At the time of the commission of the act, if the victim is at least fifteen years of age but less than seventeen and the actor is at least ten years older than the victim, then the actor may be charged with a class 1 misdemeanor. Misdemeanor statutory rape is still considered an “extraordinary risk crime,” which allows for increased criminal penalties. The maximum penalty for a class 1 misdemeanor statutory rape conviction includes up to 24 months in jail, and a fine of up to $5,000.

5. Will I have to register as a sex offender for statutory rape?

A conviction for felony sexual assault requires registration as a sex offender. Your name will be entered into the Colorado Bureau of Investigation's sex offender registry. Anyone may be able to search for felony sex offenders on a state website available to the public. A conviction for misdemeanor sexual assault will not be listed on the sex offender registry. However, a second conviction for sexual assault may result be included on the sex offender registry.2

A sex offender will have to register with the local chief of police or county sheriff. This includes providing their name, date of birth, address, place of employment, fingerprints, a photograph, email addresses, and instant messaging or chat room identities. They have to re-register every year within 5 days of their birthday. They also have to re-register if they change address or begin working at an institution of higher education. Sexual assault convictions also subject the individual to lifetime supervision.

6. How do I defend myself against statutory rape charges?

Many people are surprised to learn they are charged with statutory rape because they believed the person to be over the age of consent. However, a mistake of fact is not a defense. Even if the underage victim said they were 17, having sex with them may still be considered statutory rape.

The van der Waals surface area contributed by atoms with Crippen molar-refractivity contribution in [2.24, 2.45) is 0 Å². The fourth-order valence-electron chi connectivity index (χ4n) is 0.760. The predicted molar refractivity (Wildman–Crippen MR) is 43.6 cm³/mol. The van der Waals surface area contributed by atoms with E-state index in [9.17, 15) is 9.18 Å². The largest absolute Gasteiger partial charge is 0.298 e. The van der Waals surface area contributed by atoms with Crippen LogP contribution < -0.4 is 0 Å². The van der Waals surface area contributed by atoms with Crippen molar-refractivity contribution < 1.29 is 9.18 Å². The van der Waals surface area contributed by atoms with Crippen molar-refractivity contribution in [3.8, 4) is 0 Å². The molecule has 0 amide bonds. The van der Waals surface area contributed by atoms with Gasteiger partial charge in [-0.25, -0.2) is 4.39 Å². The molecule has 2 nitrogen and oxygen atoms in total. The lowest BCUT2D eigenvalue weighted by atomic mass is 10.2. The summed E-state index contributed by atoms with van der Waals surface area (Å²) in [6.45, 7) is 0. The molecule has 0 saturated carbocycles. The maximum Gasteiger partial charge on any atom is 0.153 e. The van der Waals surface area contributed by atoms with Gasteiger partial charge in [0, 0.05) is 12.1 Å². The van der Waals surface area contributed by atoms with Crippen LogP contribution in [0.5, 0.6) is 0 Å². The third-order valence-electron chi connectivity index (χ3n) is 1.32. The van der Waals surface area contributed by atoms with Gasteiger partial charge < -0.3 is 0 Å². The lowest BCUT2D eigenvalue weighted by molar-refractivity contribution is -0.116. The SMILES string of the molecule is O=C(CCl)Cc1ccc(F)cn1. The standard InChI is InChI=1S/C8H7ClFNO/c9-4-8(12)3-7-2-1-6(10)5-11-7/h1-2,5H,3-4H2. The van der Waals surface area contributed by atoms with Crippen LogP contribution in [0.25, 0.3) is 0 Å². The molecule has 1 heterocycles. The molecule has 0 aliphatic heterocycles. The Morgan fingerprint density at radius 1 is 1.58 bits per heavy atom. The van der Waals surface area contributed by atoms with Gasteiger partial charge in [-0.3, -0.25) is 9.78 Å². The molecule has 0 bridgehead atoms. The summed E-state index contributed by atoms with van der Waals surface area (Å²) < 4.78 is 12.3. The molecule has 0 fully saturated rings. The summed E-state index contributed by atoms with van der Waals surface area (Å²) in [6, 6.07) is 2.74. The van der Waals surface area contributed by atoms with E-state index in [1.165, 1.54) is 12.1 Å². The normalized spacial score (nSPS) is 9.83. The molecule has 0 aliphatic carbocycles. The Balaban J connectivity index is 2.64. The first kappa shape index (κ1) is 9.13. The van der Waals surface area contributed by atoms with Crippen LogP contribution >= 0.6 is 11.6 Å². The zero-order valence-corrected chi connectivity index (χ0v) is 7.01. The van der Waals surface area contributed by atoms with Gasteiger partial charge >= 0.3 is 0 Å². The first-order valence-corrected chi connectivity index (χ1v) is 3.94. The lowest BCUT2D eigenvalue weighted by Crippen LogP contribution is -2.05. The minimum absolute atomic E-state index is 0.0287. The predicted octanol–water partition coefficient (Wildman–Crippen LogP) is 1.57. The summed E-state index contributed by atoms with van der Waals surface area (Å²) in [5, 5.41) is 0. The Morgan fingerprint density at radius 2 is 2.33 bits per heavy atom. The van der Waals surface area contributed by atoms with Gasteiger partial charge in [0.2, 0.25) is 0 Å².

Verbal consent is not a defense to statutory rape charges. It does not matter if the underage individual wanted to have sex, agreed to have sex, or even instigated sex. No matter what the underage individual says or does, they are not legally able to consent to sex, making it a form of sexual assault.

Even if you think you do not have a chance to fight statutory rape charges, you may have a number of possible defenses in your case. It is also the prosecutor's burden of proof to show that you are guilty beyond a reasonable doubt. Possible defenses may include showing no sexual intercourse occurred or the alleged victim is making false accusations. Your Colorado criminal defense attorney will examine the evidence, conduct an investigation of the incident, and identify all available defenses in your case.

7. Related Offenses

Depending on the age of the individuals involved and the type of sexual contact, statutory rape may be related to the offense of sexual assault on a child. Sexual assault on a child is similar to statutory rape but does not require sexual penetration.

7.1 Sexual Assault on a Child, C.R.S. 18-3-405

Anyone who knowingly subjects another to any sexual contact commits sexual assault on a child if the victim is less than 15 years of age and the actor is at least 4 years older than the victim. Sexual assault of a child is a class 4 felony. Sexual assault of a child is a class 3 felony if they used force, threats, or threat of retaliation. Sexual assault on a child also requires registering as a sex offender in Colorado.

Call us for help...

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If you were accused of statutory rape, please contact us at Colorado Legal Defense Group. Our caring Colorado DUI lawyers have many years of experience representing facing date rape criminal charges. We are among the best Colorado criminal defense attorneys to call. Contact us today for a free consultation by phone or in-person or in our Denver law office.


Legal References

  1. C.R.S. 18-3-402
  2. C.R.S. 16-22-112(2)(b)(II)